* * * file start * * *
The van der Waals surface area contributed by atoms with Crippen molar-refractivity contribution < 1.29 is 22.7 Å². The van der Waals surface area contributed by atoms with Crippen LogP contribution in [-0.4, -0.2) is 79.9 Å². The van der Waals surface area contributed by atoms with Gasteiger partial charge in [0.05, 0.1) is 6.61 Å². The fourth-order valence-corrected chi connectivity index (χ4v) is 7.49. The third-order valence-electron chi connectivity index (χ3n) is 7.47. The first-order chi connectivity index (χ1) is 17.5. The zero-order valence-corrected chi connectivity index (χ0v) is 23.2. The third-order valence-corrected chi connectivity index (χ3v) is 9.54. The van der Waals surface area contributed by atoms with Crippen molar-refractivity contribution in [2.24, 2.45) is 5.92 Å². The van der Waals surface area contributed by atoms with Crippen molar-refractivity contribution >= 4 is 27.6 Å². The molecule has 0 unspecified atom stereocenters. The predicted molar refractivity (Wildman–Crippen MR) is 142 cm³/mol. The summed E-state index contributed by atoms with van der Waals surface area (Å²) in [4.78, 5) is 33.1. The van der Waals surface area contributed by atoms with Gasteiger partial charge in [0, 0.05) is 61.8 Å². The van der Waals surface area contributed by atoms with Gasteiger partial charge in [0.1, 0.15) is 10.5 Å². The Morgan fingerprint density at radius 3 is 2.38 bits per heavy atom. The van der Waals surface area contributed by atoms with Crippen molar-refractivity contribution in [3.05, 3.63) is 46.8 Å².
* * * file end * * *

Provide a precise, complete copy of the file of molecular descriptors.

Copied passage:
The van der Waals surface area contributed by atoms with Crippen molar-refractivity contribution < 1.29 is 22.7 Å². The van der Waals surface area contributed by atoms with Crippen LogP contribution in [-0.4, -0.2) is 79.9 Å². The van der Waals surface area contributed by atoms with Gasteiger partial charge in [0.05, 0.1) is 6.61 Å². The fourth-order valence-corrected chi connectivity index (χ4v) is 7.49. The third-order valence-electron chi connectivity index (χ3n) is 7.47. The first-order chi connectivity index (χ1) is 17.5. The zero-order valence-corrected chi connectivity index (χ0v) is 23.2. The third-order valence-corrected chi connectivity index (χ3v) is 9.54. The van der Waals surface area contributed by atoms with Crippen molar-refractivity contribution in [2.24, 2.45) is 5.92 Å². The van der Waals surface area contributed by atoms with Crippen molar-refractivity contribution >= 4 is 27.6 Å². The molecule has 0 unspecified atom stereocenters. The predicted molar refractivity (Wildman–Crippen MR) is 142 cm³/mol. The summed E-state index contributed by atoms with van der Waals surface area (Å²) in [4.78, 5) is 33.1. The van der Waals surface area contributed by atoms with Gasteiger partial charge in [0, 0.05) is 61.8 Å². The van der Waals surface area contributed by atoms with Gasteiger partial charge in [0.1, 0.15) is 10.5 Å². The Morgan fingerprint density at radius 3 is 2.38 bits per heavy atom. The van der Waals surface area contributed by atoms with Crippen molar-refractivity contribution in [3.05, 3.63) is 46.8 Å².